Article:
AJN, American Journal of Nursing:
In the News
Current guidelines recommend 35 days of prophylaxis.
Nurses caring for postoperative patients, particularly middle-aged women undergoing orthopedic procedures, have new evidence to support a medical-team discussion on the merits of longer prophylaxis for venous thromboembolic events in certain populations. A recent report of a large trial conducted in the United Kingdom (the Million Women Study) reveals that the optimal duration of postoperative venous thromboembolism prophylaxis in middle-aged women may be 12 weeks, depending on the type of surgery. The risk of thromboembolic events during the first six weeks after surgery was 200 times greater in women undergoing knee or hip replacement than in women who didn't have surgery—and 90 times greater in women undergoing hip fracture surgery. Surgery for cancer also carried a much higher risk. And, in what is possibly the most significant finding, the risk remained high from postoperative weeks 7 to 12. Current guidelines from the American College of Chest Physicians call for pharmacologic prophylaxis for a maximum of 35 days after various orthopedic procedures (hip fracture surgery and total hip replacement) and shorter durations after lower-risk operations.
Researchers followed 947,454 women (mean age, 56 years) without a history of hospitalization for venous thromboembolism for a mean of 6.2 years. Venous thromboembolic events and deaths from such events were ascertained from hospital admission and death records. During follow-up, around 25% of the women underwent surgery, and more than a third of first thromboembolic events recorded occurred in that group of women. Inpatient surgery carried a much higher risk of venous thromboembolism than day surgery did, although the risk in day-surgery patients, in comparison with women who didn't have surgery, was still 10 times higher in the first week after day surgery and six times higher in weeks 7 to 12.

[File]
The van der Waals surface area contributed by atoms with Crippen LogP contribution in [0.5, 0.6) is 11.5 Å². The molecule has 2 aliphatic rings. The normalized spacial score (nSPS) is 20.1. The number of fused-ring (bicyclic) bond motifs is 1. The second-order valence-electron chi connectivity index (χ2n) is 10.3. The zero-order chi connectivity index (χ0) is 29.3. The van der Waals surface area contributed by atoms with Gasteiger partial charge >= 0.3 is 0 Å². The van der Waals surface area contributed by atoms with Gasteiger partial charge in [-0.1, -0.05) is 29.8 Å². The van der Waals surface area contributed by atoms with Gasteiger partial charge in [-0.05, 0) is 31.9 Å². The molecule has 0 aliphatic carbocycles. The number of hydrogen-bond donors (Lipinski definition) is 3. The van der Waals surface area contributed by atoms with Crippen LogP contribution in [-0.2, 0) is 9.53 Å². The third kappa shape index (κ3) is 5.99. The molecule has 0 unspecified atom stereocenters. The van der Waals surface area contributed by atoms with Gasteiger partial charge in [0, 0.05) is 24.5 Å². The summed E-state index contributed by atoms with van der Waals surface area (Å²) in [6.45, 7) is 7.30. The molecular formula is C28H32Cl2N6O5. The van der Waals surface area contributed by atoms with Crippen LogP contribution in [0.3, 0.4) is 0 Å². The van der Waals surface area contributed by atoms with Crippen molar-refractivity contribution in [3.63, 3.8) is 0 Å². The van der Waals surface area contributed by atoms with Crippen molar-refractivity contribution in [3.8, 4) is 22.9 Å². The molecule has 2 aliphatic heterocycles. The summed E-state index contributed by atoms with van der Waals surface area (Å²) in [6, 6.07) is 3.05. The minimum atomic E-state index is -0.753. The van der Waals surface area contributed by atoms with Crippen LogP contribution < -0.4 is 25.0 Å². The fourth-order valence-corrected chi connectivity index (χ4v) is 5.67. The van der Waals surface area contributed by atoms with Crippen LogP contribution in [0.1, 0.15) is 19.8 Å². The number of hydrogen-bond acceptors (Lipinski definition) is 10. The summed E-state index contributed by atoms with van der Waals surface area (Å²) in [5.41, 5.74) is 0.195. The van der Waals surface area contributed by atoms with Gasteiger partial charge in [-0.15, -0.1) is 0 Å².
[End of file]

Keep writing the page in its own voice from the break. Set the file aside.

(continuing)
"These findings suggest that the risk of venous thromboembolism after surgery is greater and lasts for longer than previously thought," the authors wrote. "Overall, we found increased relative risks of venous thromboembolism during the [first] 17 postoperative weeks that were much larger than those reported previously."
Sweetland S, et al. BMJ
Geerts WH, et al. Chest 2004;126(3 Suppl):338S-400S.
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